“Kagerô” (Heat Wave, directed by Gosha Hideo [Sword of the Beast, Goyokin], 1991) seemed more like a Chinese (Li Gong) movie than a Japanese one, despite the extensive yakusa tattoos, the décor, the clothes, and the high-stakes games of hanafuda (flower cards, of which there are six). Rin (Higuchi Kaneko) does not show excitement while gambling (in contrast to the thrill-seeking Saeko [Kaga Mariko] in “Pale Flower”) and her face does not show any emotion any time (she does cry). She saw her father be fatally knifed for cheating, and rescues her brother (by her adoption by his parents who owned a restaurant), Ichitaro (Motoki Masahiro, later the protagonist of “Departures”) who has lost the restaurant and owes 300 yen to some yakusa.
The middle of the movie is a long match with “Tsune[jiro] the Immoveable” (Nakadai Tatsuya, who can remain coiled a long time, as he memorably showed in “Harakiri”). Rin (with the backing of a boss on Kyushu to secure coal rights) is trying to win enough money to win back the restaurant that the vicious ganglord Otaki (Hakuryû) got from Ichitaro and is run by one of his mistresses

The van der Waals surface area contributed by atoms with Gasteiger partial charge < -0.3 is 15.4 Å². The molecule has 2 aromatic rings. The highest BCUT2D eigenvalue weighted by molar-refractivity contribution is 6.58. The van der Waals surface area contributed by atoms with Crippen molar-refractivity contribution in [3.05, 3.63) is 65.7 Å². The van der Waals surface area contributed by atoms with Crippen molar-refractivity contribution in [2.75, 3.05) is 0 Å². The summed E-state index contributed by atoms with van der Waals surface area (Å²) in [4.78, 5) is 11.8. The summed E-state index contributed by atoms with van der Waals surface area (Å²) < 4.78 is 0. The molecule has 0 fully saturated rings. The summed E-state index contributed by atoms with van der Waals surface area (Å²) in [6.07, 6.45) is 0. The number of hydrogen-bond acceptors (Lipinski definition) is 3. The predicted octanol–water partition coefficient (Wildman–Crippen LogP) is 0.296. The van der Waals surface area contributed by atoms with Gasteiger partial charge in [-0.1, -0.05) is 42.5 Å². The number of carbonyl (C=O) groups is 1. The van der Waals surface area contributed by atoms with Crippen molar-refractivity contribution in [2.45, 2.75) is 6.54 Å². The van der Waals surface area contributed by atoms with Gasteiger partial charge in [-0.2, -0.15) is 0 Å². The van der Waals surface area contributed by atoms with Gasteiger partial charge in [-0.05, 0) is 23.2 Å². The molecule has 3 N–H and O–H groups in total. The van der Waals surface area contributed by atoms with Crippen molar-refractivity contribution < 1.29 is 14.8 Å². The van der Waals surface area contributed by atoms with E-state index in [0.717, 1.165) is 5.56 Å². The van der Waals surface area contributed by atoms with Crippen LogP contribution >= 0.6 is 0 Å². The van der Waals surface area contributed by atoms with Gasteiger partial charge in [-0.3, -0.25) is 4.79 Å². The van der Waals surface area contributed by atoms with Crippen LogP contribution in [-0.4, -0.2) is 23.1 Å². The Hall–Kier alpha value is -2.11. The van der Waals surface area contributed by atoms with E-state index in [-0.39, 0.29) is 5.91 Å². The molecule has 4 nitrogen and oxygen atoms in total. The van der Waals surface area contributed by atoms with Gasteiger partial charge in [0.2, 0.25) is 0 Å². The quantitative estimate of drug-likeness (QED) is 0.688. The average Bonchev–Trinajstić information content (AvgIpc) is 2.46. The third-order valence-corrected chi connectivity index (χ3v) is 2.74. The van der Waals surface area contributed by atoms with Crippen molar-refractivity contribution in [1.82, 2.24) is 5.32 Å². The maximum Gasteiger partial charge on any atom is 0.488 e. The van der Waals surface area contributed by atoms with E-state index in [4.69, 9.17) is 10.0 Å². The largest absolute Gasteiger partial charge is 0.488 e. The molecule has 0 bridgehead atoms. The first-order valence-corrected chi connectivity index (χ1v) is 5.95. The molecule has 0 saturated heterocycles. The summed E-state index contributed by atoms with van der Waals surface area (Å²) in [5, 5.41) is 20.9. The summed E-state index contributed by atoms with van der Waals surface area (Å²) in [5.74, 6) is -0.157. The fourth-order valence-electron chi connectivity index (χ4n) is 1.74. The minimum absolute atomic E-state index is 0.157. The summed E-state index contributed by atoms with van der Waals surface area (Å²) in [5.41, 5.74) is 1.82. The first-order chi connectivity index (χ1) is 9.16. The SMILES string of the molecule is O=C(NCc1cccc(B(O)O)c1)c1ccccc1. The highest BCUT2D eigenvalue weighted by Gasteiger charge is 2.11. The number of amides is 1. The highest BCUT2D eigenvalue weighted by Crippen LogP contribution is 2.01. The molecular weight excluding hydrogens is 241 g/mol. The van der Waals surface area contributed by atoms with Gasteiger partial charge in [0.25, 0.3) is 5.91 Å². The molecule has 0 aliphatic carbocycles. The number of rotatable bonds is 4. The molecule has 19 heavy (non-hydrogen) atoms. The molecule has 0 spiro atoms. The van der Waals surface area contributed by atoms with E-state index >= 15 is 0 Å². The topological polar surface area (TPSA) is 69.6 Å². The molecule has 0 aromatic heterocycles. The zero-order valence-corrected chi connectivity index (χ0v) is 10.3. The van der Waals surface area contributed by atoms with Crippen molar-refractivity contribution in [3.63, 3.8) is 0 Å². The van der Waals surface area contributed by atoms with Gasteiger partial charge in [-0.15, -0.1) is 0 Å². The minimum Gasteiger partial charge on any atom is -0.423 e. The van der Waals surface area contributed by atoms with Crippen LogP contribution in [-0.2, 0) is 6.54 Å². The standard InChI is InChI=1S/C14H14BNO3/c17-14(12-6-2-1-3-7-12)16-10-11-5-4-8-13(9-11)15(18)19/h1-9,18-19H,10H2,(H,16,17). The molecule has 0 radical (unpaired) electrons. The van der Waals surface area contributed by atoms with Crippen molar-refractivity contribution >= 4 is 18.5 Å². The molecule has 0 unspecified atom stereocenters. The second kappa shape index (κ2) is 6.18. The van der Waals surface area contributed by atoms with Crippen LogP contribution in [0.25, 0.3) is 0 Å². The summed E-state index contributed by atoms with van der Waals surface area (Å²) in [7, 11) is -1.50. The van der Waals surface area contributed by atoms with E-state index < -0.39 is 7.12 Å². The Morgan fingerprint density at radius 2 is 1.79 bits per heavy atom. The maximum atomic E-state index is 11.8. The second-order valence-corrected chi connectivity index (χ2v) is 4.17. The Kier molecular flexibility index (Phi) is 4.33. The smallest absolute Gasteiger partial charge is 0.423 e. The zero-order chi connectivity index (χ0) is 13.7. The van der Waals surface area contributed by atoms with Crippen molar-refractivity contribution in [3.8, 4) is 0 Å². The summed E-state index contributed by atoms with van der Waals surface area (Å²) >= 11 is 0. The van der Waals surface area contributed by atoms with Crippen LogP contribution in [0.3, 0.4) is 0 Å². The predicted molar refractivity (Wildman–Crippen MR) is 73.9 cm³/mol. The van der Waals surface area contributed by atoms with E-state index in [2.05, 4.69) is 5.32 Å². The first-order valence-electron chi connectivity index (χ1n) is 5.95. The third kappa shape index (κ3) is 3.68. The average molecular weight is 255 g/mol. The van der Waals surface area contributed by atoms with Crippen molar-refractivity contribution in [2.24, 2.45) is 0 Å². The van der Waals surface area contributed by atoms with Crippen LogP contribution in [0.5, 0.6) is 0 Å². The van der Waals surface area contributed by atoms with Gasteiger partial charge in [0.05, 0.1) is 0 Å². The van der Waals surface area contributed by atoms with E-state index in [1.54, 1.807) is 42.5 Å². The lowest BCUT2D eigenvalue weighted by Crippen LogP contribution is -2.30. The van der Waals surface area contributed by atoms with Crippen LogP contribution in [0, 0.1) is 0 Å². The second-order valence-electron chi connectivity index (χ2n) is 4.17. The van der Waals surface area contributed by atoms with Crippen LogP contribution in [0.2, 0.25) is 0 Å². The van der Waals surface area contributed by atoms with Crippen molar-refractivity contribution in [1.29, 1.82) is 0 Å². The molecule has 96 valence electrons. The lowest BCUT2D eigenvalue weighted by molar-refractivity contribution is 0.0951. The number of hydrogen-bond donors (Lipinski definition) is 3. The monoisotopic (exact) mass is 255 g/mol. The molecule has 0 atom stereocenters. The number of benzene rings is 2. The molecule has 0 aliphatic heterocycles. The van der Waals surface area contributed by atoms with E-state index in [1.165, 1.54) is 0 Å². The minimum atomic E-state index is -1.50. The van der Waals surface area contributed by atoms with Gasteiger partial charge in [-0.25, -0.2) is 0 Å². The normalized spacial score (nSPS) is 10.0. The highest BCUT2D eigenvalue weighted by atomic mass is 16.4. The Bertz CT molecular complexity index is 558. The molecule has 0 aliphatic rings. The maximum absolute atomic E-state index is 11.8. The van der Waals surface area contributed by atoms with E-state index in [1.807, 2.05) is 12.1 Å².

Eventually, all hell breaks loose and the two fight together in a protracted battle in the palatial restaurant. The movie is graphically violent enough to be Korean. Higuchi Kaneko is very good at being still and looking beautiful, but doesn’t have enough charisma to carry the movie with its cartoonish villains and besotted young lovers.
©2016, Stephen O. Murray